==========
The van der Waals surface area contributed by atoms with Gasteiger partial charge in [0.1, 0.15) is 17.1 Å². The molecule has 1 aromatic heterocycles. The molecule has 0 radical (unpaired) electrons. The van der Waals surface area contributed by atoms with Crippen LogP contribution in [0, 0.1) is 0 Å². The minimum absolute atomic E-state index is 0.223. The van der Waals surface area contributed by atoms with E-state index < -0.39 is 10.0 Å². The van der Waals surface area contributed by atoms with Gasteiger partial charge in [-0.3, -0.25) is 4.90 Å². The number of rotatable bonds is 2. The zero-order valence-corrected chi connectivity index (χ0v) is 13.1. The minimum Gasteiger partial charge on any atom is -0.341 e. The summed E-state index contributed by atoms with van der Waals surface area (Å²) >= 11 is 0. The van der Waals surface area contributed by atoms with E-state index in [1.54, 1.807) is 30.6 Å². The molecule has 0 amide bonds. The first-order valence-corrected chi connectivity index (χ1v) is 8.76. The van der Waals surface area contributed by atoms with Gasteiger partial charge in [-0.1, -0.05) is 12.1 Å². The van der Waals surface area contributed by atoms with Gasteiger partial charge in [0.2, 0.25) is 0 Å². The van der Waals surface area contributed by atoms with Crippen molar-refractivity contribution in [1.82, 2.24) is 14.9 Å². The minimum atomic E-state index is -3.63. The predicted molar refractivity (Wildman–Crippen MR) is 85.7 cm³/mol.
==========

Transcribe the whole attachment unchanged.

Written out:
The van der Waals surface area contributed by atoms with Gasteiger partial charge in [0.1, 0.15) is 17.1 Å². The molecule has 1 aromatic heterocycles. The molecule has 0 radical (unpaired) electrons. The van der Waals surface area contributed by atoms with Crippen LogP contribution in [0, 0.1) is 0 Å². The minimum absolute atomic E-state index is 0.223. The van der Waals surface area contributed by atoms with E-state index < -0.39 is 10.0 Å². The van der Waals surface area contributed by atoms with Gasteiger partial charge in [-0.3, -0.25) is 4.90 Å². The number of rotatable bonds is 2. The zero-order valence-corrected chi connectivity index (χ0v) is 13.1. The minimum Gasteiger partial charge on any atom is -0.341 e. The summed E-state index contributed by atoms with van der Waals surface area (Å²) >= 11 is 0. The van der Waals surface area contributed by atoms with E-state index in [1.54, 1.807) is 30.6 Å². The molecule has 0 amide bonds. The first-order valence-corrected chi connectivity index (χ1v) is 8.76. The van der Waals surface area contributed by atoms with Gasteiger partial charge in [-0.1, -0.05) is 12.1 Å². The van der Waals surface area contributed by atoms with Gasteiger partial charge in [0.2, 0.25) is 0 Å². The van der Waals surface area contributed by atoms with Crippen molar-refractivity contribution in [1.82, 2.24) is 14.9 Å². The minimum atomic E-state index is -3.63. The predicted molar refractivity (Wildman–Crippen MR) is 85.7 cm³/mol.